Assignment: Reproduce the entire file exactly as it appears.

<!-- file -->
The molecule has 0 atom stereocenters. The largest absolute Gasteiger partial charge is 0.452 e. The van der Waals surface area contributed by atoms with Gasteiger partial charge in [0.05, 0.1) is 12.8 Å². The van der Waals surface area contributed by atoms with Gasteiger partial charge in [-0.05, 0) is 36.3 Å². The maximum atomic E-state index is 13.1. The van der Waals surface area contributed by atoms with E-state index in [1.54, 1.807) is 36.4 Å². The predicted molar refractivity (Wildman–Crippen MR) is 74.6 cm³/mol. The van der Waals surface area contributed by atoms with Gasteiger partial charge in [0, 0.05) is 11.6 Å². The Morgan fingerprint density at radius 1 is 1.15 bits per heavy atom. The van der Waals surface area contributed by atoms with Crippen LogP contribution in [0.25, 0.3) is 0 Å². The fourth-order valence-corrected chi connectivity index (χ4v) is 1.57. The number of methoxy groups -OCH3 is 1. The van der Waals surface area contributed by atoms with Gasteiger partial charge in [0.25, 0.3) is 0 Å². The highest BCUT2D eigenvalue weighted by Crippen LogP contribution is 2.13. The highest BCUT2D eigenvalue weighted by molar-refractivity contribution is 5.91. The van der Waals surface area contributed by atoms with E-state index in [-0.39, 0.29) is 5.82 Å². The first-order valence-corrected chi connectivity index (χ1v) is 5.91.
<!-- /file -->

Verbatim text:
The molecule has 0 atom stereocenters. The largest absolute Gasteiger partial charge is 0.452 e. The van der Waals surface area contributed by atoms with Gasteiger partial charge in [0.05, 0.1) is 12.8 Å². The van der Waals surface area contributed by atoms with Gasteiger partial charge in [-0.05, 0) is 36.3 Å². The maximum atomic E-state index is 13.1. The van der Waals surface area contributed by atoms with E-state index in [1.54, 1.807) is 36.4 Å². The predicted molar refractivity (Wildman–Crippen MR) is 74.6 cm³/mol. The van der Waals surface area contributed by atoms with Gasteiger partial charge in [0, 0.05) is 11.6 Å². The Morgan fingerprint density at radius 1 is 1.15 bits per heavy atom. The van der Waals surface area contributed by atoms with Crippen LogP contribution in [0.25, 0.3) is 0 Å². The fourth-order valence-corrected chi connectivity index (χ4v) is 1.57. The number of methoxy groups -OCH3 is 1. The van der Waals surface area contributed by atoms with Gasteiger partial charge in [0.25, 0.3) is 0 Å². The highest BCUT2D eigenvalue weighted by Crippen LogP contribution is 2.13. The highest BCUT2D eigenvalue weighted by molar-refractivity contribution is 5.91. The van der Waals surface area contributed by atoms with E-state index in [-0.39, 0.29) is 5.82 Å². The first-order valence-corrected chi connectivity index (χ1v) is 5.91.